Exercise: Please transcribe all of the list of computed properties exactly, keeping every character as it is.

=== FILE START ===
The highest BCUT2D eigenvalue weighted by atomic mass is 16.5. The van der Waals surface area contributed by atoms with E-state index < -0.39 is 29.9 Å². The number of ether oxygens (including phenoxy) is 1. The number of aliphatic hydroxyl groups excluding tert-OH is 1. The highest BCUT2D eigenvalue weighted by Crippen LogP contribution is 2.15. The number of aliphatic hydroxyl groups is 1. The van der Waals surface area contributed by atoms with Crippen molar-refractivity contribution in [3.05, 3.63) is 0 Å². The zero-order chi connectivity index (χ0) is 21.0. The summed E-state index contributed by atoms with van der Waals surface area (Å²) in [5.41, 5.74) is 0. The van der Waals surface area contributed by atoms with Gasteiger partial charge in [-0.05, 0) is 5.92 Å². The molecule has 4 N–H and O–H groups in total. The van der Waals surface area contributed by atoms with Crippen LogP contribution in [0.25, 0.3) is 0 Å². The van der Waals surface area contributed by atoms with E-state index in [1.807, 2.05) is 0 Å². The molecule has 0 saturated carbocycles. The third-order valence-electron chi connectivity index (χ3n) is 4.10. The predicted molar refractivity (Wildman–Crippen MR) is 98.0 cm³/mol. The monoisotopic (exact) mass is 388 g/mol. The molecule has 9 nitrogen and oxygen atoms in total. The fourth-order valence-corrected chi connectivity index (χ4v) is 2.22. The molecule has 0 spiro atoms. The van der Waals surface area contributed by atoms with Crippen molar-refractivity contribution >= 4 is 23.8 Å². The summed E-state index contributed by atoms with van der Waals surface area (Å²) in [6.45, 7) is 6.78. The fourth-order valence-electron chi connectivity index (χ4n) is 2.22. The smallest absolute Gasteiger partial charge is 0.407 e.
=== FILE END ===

The highest BCUT2D eigenvalue weighted by atomic mass is 16.5. The van der Waals surface area contributed by atoms with E-state index < -0.39 is 29.9 Å². The number of ether oxygens (including phenoxy) is 1. The number of aliphatic hydroxyl groups excluding tert-OH is 1. The highest BCUT2D eigenvalue weighted by Crippen LogP contribution is 2.15. The number of aliphatic hydroxyl groups is 1. The van der Waals surface area contributed by atoms with Crippen molar-refractivity contribution in [3.05, 3.63) is 0 Å². The zero-order chi connectivity index (χ0) is 21.0. The summed E-state index contributed by atoms with van der Waals surface area (Å²) in [5.41, 5.74) is 0. The van der Waals surface area contributed by atoms with Gasteiger partial charge in [-0.05, 0) is 5.92 Å². The molecule has 4 N–H and O–H groups in total. The van der Waals surface area contributed by atoms with Crippen LogP contribution in [0.25, 0.3) is 0 Å². The van der Waals surface area contributed by atoms with E-state index in [1.807, 2.05) is 0 Å². The molecule has 0 saturated carbocycles. The third-order valence-electron chi connectivity index (χ3n) is 4.10. The predicted molar refractivity (Wildman–Crippen MR) is 98.0 cm³/mol. The monoisotopic (exact) mass is 388 g/mol. The molecule has 9 nitrogen and oxygen atoms in total. The fourth-order valence-corrected chi connectivity index (χ4v) is 2.22. The molecule has 0 spiro atoms. The van der Waals surface area contributed by atoms with Crippen molar-refractivity contribution >= 4 is 23.8 Å². The summed E-state index contributed by atoms with van der Waals surface area (Å²) in [6.45, 7) is 6.78. The fourth-order valence-electron chi connectivity index (χ4n) is 2.22. The smallest absolute Gasteiger partial charge is 0.407 e.